I often get asked when marginal applications are submitted for rental houses if the owners can wait and/or delay approving until they see if a better application gets submitted… the answer is maybe! The time frame for applications is 7 days from when they are submitted, if they are not approved or declined within 7 days they automatically become declined. The application fees are non-refundable but any deposits that have been submitted must be refunded upon application denial.
Our Texas legislature changed the rules for all LANDLORDS, not just those properties manged by professionals. House Bill 1168 officially changed the requirements of all leased properties from requiring smoke detectors to smoke alarms. This change also included a location addition for smoke alarms to be placed into every bedroom, in each hallway that services multiple bedrooms and on each level of a dwelling. This change is required to be implemented by Jan 1, 2013 and can not be waived by landlords.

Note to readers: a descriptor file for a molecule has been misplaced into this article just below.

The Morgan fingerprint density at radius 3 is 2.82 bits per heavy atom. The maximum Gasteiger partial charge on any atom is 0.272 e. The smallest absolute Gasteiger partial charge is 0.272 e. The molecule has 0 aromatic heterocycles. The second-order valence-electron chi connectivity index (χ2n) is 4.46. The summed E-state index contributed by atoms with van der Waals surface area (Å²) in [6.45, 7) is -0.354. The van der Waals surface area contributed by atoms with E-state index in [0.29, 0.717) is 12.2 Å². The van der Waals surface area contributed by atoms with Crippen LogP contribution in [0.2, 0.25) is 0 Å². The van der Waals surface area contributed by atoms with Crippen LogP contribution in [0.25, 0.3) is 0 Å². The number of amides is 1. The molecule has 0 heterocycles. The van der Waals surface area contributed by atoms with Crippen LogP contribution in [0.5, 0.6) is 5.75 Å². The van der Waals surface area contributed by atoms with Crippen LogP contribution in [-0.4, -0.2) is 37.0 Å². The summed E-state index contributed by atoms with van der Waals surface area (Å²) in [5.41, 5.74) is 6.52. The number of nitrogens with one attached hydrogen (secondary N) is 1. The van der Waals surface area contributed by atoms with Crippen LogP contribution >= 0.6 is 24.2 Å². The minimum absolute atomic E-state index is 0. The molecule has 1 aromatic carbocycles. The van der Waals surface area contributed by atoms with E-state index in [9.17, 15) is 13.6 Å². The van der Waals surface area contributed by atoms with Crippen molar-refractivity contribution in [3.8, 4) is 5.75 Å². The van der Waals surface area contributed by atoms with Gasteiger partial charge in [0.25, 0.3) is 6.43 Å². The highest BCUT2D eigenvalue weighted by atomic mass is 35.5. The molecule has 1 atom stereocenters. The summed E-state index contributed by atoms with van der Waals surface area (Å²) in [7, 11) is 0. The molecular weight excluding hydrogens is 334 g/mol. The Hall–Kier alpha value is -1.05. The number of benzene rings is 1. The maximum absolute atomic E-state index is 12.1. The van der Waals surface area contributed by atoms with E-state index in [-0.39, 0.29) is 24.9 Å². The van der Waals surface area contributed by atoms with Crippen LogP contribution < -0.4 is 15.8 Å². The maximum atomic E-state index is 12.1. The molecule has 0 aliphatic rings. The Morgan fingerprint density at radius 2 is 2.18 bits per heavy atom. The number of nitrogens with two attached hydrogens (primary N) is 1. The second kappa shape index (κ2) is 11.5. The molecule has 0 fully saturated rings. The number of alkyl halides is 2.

Our office handles hundreds of rental properties and every single day we receive calls from prospective tenants. I have discovered the #1 mistake is not using one REALTOR to find their rental home. Most tenants find properties on the Internet and spend hours and hours calling office after office inquiring on rental properties. In some cases these tenants attempt to set up showing appointments with multiple real estate agents to see various properties. This process is frustrating for the tenants as well as the agents. In our market the professional property managers list their available rentals on the MLS (multiple listing service). In order to enhance the leasing process tenants should contact ONE agent who can narrow and find available properties that meet their criteria. This ONE agent can show all of the available properties to the tenant. This would dramatically improve the tenants leasing experience by streamlining their leasing process and would correct the #1 Mistake by Renters.